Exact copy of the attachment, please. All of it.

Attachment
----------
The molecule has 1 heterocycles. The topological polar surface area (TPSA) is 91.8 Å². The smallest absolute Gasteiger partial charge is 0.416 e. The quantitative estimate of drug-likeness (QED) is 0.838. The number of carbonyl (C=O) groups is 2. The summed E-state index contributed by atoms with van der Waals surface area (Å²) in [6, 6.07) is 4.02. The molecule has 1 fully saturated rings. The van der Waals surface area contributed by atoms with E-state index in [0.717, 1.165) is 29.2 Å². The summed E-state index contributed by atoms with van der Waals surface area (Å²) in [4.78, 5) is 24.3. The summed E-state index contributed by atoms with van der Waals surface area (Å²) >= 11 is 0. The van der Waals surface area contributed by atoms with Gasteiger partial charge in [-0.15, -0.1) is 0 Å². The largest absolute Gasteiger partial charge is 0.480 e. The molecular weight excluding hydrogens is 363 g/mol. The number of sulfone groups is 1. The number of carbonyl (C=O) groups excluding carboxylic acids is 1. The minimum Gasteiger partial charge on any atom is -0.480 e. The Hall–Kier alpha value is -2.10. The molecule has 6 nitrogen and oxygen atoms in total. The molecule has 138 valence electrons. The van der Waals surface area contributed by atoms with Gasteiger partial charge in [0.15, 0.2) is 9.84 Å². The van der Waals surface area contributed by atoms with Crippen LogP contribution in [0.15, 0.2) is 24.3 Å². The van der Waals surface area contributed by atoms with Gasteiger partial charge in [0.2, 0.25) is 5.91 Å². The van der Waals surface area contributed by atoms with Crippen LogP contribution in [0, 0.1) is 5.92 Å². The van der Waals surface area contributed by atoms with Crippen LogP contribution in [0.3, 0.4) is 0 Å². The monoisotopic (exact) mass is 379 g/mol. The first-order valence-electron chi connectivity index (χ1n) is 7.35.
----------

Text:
The molecule has 1 heterocycles. The topological polar surface area (TPSA) is 91.8 Å². The smallest absolute Gasteiger partial charge is 0.416 e. The quantitative estimate of drug-likeness (QED) is 0.838. The number of carbonyl (C=O) groups is 2. The summed E-state index contributed by atoms with van der Waals surface area (Å²) in [6, 6.07) is 4.02. The molecule has 1 fully saturated rings. The van der Waals surface area contributed by atoms with E-state index in [0.717, 1.165) is 29.2 Å². The summed E-state index contributed by atoms with van der Waals surface area (Å²) in [4.78, 5) is 24.3. The summed E-state index contributed by atoms with van der Waals surface area (Å²) >= 11 is 0. The van der Waals surface area contributed by atoms with Gasteiger partial charge in [-0.15, -0.1) is 0 Å². The largest absolute Gasteiger partial charge is 0.480 e. The molecular weight excluding hydrogens is 363 g/mol. The number of sulfone groups is 1. The number of carbonyl (C=O) groups excluding carboxylic acids is 1. The minimum Gasteiger partial charge on any atom is -0.480 e. The Hall–Kier alpha value is -2.10. The molecule has 6 nitrogen and oxygen atoms in total. The molecule has 138 valence electrons. The van der Waals surface area contributed by atoms with Gasteiger partial charge in [0.15, 0.2) is 9.84 Å². The van der Waals surface area contributed by atoms with Crippen LogP contribution in [0.15, 0.2) is 24.3 Å². The van der Waals surface area contributed by atoms with Gasteiger partial charge in [0.2, 0.25) is 5.91 Å². The van der Waals surface area contributed by atoms with Crippen LogP contribution in [0, 0.1) is 5.92 Å². The van der Waals surface area contributed by atoms with Crippen LogP contribution in [0.3, 0.4) is 0 Å². The monoisotopic (exact) mass is 379 g/mol. The first-order valence-electron chi connectivity index (χ1n) is 7.35.